3. docbill1351 says: “I subscribed to Scientific American for over 25 years, but dropped my subscription after several editorial and ownership changes”

    Same here. I don’t know what they’re all about these days. Still, it’s difficult to side with Hambo.

  4. This is very much off topic, but I suppose I can squeeze it in here: Social Security Administration takes back reprimand of flatulent worker.

  5. Sciam had a rough run after losing it’s longtime editor in the 80’s. Dennis Flanagan was major driving force that kept Sciam on the leading edge for a span of 30+ years, the changes following his departure where immediately noticeable.
    Publishing in general saw a rough patch during that time as well, production cost increases drove numerous periodicals to reduce size and scope, many excellent small circulation magazines just disappeared.

  6. Charles Deetz ;)

    Kinds? Is that scientific, or something made up to fit the boat? Okay, it wasn’t made up, its a testable hypothesis. Sure it is.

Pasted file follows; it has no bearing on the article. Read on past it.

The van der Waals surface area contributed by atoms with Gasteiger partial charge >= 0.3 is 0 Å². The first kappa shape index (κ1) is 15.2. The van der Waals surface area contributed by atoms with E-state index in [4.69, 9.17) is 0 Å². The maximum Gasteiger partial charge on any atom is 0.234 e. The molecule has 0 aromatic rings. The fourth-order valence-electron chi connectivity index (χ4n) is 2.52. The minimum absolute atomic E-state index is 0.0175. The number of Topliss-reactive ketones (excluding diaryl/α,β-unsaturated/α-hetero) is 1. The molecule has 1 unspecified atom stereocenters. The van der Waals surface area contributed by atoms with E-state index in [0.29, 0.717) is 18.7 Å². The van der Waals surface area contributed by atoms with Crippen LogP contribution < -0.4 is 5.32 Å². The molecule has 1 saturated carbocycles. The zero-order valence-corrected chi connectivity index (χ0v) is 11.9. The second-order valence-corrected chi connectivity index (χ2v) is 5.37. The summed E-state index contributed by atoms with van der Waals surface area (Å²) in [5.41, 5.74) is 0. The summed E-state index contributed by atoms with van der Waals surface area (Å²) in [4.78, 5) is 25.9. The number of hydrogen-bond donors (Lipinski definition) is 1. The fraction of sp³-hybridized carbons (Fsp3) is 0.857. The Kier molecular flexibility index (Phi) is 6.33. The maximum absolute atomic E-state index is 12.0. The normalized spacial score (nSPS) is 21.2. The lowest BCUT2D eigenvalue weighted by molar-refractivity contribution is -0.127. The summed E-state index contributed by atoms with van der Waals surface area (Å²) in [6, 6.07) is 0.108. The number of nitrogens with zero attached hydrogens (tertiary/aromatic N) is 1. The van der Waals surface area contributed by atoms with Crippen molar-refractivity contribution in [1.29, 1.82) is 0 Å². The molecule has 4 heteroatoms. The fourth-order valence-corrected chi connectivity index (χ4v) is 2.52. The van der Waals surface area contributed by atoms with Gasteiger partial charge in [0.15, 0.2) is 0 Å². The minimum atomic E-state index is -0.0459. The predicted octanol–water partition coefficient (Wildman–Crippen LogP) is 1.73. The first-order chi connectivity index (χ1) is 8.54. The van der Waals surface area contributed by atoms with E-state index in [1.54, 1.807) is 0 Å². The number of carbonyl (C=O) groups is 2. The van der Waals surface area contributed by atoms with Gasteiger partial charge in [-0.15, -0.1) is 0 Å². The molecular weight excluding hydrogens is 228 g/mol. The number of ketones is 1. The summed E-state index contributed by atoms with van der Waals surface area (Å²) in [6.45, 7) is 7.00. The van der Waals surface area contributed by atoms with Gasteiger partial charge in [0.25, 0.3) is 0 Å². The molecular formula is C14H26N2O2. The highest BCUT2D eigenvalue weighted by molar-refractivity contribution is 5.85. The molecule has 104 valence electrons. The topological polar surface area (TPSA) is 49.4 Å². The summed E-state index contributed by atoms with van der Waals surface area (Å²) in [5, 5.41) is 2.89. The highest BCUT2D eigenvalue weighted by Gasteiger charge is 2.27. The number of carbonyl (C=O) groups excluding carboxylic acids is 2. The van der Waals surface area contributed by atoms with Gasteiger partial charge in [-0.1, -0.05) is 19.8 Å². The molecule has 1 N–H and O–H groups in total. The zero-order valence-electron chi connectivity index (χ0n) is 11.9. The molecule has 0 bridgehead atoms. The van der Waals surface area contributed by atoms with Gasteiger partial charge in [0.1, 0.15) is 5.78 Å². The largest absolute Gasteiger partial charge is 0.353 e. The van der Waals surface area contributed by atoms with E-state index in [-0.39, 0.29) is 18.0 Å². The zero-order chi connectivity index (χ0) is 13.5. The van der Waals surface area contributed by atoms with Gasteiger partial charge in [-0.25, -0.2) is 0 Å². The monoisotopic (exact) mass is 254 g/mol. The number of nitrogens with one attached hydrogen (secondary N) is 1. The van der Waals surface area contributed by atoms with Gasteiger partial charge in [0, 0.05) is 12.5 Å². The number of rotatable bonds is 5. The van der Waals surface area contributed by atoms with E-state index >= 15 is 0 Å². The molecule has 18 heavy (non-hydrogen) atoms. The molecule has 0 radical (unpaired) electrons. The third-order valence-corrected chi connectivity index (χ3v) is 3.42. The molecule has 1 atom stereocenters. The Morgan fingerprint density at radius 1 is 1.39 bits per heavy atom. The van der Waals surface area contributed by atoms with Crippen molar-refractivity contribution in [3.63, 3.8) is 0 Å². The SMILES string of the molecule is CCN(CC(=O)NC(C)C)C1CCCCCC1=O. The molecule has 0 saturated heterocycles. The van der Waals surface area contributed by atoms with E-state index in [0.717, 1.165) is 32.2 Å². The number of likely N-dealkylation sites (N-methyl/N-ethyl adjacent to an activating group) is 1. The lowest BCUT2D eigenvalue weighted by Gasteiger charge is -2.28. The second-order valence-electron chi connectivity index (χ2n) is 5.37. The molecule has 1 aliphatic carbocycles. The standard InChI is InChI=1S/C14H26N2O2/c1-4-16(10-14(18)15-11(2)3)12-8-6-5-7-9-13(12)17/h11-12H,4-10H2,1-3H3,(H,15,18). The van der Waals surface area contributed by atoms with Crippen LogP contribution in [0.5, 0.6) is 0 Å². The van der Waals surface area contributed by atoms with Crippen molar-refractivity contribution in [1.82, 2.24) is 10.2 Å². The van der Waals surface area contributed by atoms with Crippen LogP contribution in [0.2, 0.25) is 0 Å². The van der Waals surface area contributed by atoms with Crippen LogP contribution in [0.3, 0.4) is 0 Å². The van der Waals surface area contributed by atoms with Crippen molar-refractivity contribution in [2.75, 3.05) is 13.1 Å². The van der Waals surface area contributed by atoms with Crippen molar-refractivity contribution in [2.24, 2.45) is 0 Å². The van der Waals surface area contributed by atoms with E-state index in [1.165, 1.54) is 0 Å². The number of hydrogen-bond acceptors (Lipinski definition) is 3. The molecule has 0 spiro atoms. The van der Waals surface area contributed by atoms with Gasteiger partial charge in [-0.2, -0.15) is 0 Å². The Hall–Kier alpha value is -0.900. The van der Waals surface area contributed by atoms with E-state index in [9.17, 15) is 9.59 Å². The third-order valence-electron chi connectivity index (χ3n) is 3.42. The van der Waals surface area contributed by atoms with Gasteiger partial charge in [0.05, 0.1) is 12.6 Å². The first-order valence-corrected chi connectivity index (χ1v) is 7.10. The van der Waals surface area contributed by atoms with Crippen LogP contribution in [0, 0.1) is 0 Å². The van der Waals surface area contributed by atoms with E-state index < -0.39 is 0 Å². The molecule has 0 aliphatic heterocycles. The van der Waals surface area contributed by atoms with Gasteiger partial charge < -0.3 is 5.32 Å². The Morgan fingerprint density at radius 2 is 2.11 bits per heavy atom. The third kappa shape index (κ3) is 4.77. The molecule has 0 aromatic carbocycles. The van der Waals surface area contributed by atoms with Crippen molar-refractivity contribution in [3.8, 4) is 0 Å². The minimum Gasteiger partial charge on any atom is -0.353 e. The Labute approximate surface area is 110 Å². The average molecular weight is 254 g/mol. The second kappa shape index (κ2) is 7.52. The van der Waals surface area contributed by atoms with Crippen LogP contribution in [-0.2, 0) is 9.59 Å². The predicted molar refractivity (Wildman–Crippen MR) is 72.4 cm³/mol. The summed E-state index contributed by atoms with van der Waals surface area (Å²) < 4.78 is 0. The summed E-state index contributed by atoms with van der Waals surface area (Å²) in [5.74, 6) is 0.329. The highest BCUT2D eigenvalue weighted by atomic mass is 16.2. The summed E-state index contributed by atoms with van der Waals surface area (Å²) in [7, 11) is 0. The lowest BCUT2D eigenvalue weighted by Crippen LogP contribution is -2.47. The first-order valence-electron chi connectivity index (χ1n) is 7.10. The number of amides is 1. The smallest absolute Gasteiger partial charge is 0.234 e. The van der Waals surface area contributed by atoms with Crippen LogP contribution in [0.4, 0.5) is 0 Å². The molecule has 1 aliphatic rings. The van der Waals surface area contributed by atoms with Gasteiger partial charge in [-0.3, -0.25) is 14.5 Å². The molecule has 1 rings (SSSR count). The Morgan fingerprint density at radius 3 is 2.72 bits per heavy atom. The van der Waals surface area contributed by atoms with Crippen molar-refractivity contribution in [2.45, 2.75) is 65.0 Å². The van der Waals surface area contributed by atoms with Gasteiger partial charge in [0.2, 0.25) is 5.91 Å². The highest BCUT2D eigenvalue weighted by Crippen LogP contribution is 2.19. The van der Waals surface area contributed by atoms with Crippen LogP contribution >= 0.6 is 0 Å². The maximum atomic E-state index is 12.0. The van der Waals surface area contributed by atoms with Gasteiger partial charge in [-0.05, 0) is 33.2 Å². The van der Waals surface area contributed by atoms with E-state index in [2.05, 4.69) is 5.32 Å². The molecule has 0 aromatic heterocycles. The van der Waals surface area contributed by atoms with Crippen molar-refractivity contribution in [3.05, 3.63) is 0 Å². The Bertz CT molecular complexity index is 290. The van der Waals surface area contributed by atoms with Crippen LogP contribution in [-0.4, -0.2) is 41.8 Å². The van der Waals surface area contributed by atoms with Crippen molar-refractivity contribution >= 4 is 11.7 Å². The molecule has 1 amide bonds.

7. Yes, that is sure rapid evolution! That’s the theistic way: get out of one difficulty to enter another.

  8. “Imagine what would happen if students actually applied a belief that everything came about by random chance over eons of time to a chemistry experiment. They might just throw the chemicals together, leave the classroom, and not return!”

    That’s actually what the grad students do. Throw everything together and go home, no use staring at the flask hoping to see something. Sometimes they only take the experiment down and figure out what’s happened when someone else needs the hood space.

    Worked for Stanley MIller, didn’t it?

  9. Garnetstar says: “That’s actually what the grad students do. Throw everything together and go home”

    I’m much more sophisticated. I hang around junk yards waiting for a tornado to produce a 747. I haven’t seen it happen yet, so Darwin was obviously an idiot.

  10. retiredsciguy